As Allies, It’s Important To Know We’re Not Owed Answers. Our Job Is Simply To Listen

By Liz Greene

I recently stumbled upon this amazing article from Peter, chair of financial company Earnest’s resource group for LGBTQ employees, Queernies. It was one of those fantastic pieces that actually made me take a step back and examine my own words and actions. In doing so, I found that I’ve been lacking as an ally and made a promise to myself that I would do better. One way I’ve decide to make good on that promise is by sharing what I learned.

One of the hardest things to accept is that even as allies, we are still bound to possess (and act upon) discriminatory behaviors. This can be a hard thought to face. It’s even more painful to accept that we may have done someone real harm despite our best intentions. But, being a true ally means recognizing and taking responsibility for these thoughts and actions — and then taking steps to correct them. Though I’m well aware that no one likes being called out — and that our gut reaction is to become defensive — please take a deep breath and a little bit of time to think on everything I’m about to say.

As allies, the marginalized members of our society owe us nothing.

They don’t owe us friendship, kindness, or gratitude — and they certainly don’t owe us answers. Though I know a desire for knowledge and understanding (not to mention basic human curiosity) is what drives us to ask questions of the marginalized groups we ally ourselves with, doing so can be incredibly intrusive. They are under no obligation to answer these questions, and here’s why:

It Could Compromise Their Safety

In the U.S., many marginalized groups (African Americans, Muslims, LGBTQ, and so on) face an overwhelming amount of violence on a daily basis. As such, they may feel uneasy discussing private aspects of their life and identity with others. Exposing themselves carries the risk of social alienation, the loss of their job or home, verbal harassment, and physical violence. And, much like a woman trying to gently turn down a man’s advances, they’re never quite sure when someone (even an ally) is going to violently overreact.

It May Be Harmful to Their Mental Health

Keep in mind that people in marginalized groups have very good reasons for not talking to you. They don’t trust you with their stories and emotions because they’ve spent a lifetime . experiencing discrimination firsthand. This is not only terrifying, it’s incredibly exhausting. Furthermore, they may be suffering from PTSD, and your questions are triggering. If they don’t want to talk to you about their identity and experiences, respect their decision not to have that conversation with you.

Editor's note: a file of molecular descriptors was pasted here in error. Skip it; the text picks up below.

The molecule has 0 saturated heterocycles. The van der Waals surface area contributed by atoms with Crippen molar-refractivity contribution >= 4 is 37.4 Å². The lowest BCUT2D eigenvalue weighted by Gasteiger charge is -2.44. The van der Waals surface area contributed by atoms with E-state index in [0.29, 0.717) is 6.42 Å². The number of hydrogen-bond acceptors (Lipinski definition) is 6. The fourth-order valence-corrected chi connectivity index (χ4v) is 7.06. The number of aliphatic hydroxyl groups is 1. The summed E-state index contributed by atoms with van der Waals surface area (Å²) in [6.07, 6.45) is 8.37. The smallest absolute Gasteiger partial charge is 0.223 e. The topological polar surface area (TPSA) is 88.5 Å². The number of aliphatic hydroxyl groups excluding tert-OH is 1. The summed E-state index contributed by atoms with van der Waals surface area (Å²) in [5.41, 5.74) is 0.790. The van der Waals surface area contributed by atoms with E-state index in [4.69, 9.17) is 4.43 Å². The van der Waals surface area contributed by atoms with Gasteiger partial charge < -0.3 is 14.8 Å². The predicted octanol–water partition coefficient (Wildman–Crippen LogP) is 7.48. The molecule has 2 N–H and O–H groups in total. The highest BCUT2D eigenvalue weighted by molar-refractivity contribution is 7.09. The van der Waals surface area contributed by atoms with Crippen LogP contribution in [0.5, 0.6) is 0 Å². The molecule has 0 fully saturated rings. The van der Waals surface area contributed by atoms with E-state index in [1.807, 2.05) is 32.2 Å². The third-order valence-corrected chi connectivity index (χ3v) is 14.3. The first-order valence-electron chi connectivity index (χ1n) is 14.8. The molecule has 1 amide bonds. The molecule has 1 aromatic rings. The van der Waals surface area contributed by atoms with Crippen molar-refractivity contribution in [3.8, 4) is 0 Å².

Your Privilege Is Showing

The truth is often hard to hear, and unfortunately, even self-proclaimed allies are prone to shutting their ears to it. When we ask marginalized groups to be patient with us, or kind and polite in the face of our ignorance, we’re ignoring the suffering and pain they’ve experienced their whole lives. It’s not their job to make us comfortable.

As an ally, it’s natural that you’ll want to understand everything about the community you support. However, demanding that that members of the community give you the answers you’re looking for won’t win you any friends. Don’t expect them to educate you — do the work required to educate yourself. They are not our teachers and they’re not there to hold our hands and guide us in the right direction. We need to find the path by ourselves.

As Peter said in his article, allyship is about friendship, it’s about progress. While you may make friends that are members of marginalized communities, not everyone in that community owes you their friendship or even understanding. Regardless of your desire to help, it’s important for you to realize that you’re not owed a place in these communities at all. Take time to remind yourself at least once a day, “This is not about me.”

While it’s not always easy being an ally, it’s nothing even remotely close to the pain and hardship that comes with being marginalized. If you truly want to use your privilege for good, stop asking questions of those who don’t owe you any answers. Utilize the amazing myriad of tools at your disposal, such as the internet, libraries full of history books, and museums dedicated to educating people on such matters. Most importantly, when people do choose to tell you their stories, listen. Don’t speak over them, don’t compare their experiences to yours, don’t try to rationalize what they’ve suffered — just listen.


 

 

Liz Greene is a makeup enthusiast, rabid feminist, and an anxiety-ridden realist from the beautiful city of trees, Boise, Idaho. You can follow her latest misadventures on her blog, Instant Lo.

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